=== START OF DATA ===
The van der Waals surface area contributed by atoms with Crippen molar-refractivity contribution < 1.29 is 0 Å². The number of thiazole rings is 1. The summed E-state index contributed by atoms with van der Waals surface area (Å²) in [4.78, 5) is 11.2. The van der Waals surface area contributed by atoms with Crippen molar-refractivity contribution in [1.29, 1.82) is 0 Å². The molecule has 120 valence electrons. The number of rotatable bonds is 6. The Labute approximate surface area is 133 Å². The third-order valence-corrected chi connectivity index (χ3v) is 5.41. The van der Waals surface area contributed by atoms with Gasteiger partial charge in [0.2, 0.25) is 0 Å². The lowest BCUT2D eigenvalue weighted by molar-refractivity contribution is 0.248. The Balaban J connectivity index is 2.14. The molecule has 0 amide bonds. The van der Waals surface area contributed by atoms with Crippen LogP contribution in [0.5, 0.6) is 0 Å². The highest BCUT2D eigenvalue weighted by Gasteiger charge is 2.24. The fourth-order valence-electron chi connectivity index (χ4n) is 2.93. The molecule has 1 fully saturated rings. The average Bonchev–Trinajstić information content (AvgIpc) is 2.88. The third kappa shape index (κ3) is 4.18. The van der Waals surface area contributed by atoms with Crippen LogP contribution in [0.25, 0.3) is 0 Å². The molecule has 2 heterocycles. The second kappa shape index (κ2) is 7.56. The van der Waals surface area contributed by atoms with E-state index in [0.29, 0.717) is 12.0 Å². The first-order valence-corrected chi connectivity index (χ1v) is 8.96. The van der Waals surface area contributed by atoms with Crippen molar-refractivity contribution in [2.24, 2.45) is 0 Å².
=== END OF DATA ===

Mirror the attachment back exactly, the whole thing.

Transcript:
The van der Waals surface area contributed by atoms with Crippen molar-refractivity contribution < 1.29 is 0 Å². The number of thiazole rings is 1. The summed E-state index contributed by atoms with van der Waals surface area (Å²) in [4.78, 5) is 11.2. The van der Waals surface area contributed by atoms with Crippen molar-refractivity contribution in [1.29, 1.82) is 0 Å². The molecule has 120 valence electrons. The number of rotatable bonds is 6. The Labute approximate surface area is 133 Å². The third-order valence-corrected chi connectivity index (χ3v) is 5.41. The van der Waals surface area contributed by atoms with Gasteiger partial charge in [0.2, 0.25) is 0 Å². The lowest BCUT2D eigenvalue weighted by molar-refractivity contribution is 0.248. The Balaban J connectivity index is 2.14. The molecule has 0 amide bonds. The van der Waals surface area contributed by atoms with Crippen LogP contribution in [0.5, 0.6) is 0 Å². The highest BCUT2D eigenvalue weighted by Gasteiger charge is 2.24. The fourth-order valence-electron chi connectivity index (χ4n) is 2.93. The molecule has 1 fully saturated rings. The average Bonchev–Trinajstić information content (AvgIpc) is 2.88. The third kappa shape index (κ3) is 4.18. The van der Waals surface area contributed by atoms with Crippen LogP contribution in [0.25, 0.3) is 0 Å². The molecule has 2 heterocycles. The second kappa shape index (κ2) is 7.56. The van der Waals surface area contributed by atoms with E-state index in [0.29, 0.717) is 12.0 Å². The first-order valence-corrected chi connectivity index (χ1v) is 8.96. The van der Waals surface area contributed by atoms with Crippen molar-refractivity contribution in [2.24, 2.45) is 0 Å².